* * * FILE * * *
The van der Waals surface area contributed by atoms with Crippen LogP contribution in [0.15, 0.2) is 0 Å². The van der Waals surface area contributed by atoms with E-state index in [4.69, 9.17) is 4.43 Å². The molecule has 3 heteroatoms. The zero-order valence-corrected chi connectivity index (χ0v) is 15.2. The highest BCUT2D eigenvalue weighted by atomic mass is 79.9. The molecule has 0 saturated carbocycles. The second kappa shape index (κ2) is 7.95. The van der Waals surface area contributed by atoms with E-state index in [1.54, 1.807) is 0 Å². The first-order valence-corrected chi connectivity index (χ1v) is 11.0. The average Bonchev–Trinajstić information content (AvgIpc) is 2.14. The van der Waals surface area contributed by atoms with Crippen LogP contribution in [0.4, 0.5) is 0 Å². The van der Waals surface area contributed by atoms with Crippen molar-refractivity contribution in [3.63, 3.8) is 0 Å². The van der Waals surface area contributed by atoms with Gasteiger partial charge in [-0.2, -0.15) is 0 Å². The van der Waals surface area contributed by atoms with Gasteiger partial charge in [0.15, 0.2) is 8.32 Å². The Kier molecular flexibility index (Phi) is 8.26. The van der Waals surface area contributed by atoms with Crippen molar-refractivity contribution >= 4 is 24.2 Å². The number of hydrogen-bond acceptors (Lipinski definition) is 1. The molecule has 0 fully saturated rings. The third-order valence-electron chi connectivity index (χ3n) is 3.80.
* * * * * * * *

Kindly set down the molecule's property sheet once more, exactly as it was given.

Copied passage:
The van der Waals surface area contributed by atoms with Crippen LogP contribution in [0.15, 0.2) is 0 Å². The van der Waals surface area contributed by atoms with E-state index in [4.69, 9.17) is 4.43 Å². The molecule has 3 heteroatoms. The zero-order valence-corrected chi connectivity index (χ0v) is 15.2. The highest BCUT2D eigenvalue weighted by atomic mass is 79.9. The molecule has 0 saturated carbocycles. The second kappa shape index (κ2) is 7.95. The van der Waals surface area contributed by atoms with E-state index in [1.54, 1.807) is 0 Å². The first-order valence-corrected chi connectivity index (χ1v) is 11.0. The average Bonchev–Trinajstić information content (AvgIpc) is 2.14. The van der Waals surface area contributed by atoms with Crippen LogP contribution in [0.4, 0.5) is 0 Å². The van der Waals surface area contributed by atoms with Crippen molar-refractivity contribution in [3.63, 3.8) is 0 Å². The van der Waals surface area contributed by atoms with Gasteiger partial charge in [-0.2, -0.15) is 0 Å². The van der Waals surface area contributed by atoms with Gasteiger partial charge in [0.15, 0.2) is 8.32 Å². The Kier molecular flexibility index (Phi) is 8.26. The van der Waals surface area contributed by atoms with Crippen molar-refractivity contribution >= 4 is 24.2 Å². The number of hydrogen-bond acceptors (Lipinski definition) is 1. The molecule has 0 fully saturated rings. The third-order valence-electron chi connectivity index (χ3n) is 3.80.